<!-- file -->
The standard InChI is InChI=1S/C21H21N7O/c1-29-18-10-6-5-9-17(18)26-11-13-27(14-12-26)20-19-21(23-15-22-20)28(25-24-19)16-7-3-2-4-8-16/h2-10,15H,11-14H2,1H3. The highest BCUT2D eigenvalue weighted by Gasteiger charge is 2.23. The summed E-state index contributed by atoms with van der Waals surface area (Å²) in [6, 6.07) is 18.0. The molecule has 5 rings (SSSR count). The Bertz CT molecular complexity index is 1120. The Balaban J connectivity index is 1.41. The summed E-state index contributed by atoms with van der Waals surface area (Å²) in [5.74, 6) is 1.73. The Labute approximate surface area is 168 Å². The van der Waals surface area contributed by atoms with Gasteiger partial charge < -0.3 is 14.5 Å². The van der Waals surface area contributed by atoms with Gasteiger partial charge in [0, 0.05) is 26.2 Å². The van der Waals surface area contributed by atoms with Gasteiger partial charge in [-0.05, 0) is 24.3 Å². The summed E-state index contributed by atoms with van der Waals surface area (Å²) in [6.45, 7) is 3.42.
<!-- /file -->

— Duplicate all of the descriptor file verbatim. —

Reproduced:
The standard InChI is InChI=1S/C21H21N7O/c1-29-18-10-6-5-9-17(18)26-11-13-27(14-12-26)20-19-21(23-15-22-20)28(25-24-19)16-7-3-2-4-8-16/h2-10,15H,11-14H2,1H3. The highest BCUT2D eigenvalue weighted by Gasteiger charge is 2.23. The summed E-state index contributed by atoms with van der Waals surface area (Å²) in [6, 6.07) is 18.0. The molecule has 5 rings (SSSR count). The Bertz CT molecular complexity index is 1120. The Balaban J connectivity index is 1.41. The summed E-state index contributed by atoms with van der Waals surface area (Å²) in [5.74, 6) is 1.73. The Labute approximate surface area is 168 Å². The van der Waals surface area contributed by atoms with Gasteiger partial charge < -0.3 is 14.5 Å². The van der Waals surface area contributed by atoms with Gasteiger partial charge in [0, 0.05) is 26.2 Å². The van der Waals surface area contributed by atoms with Gasteiger partial charge in [-0.05, 0) is 24.3 Å². The summed E-state index contributed by atoms with van der Waals surface area (Å²) in [6.45, 7) is 3.42.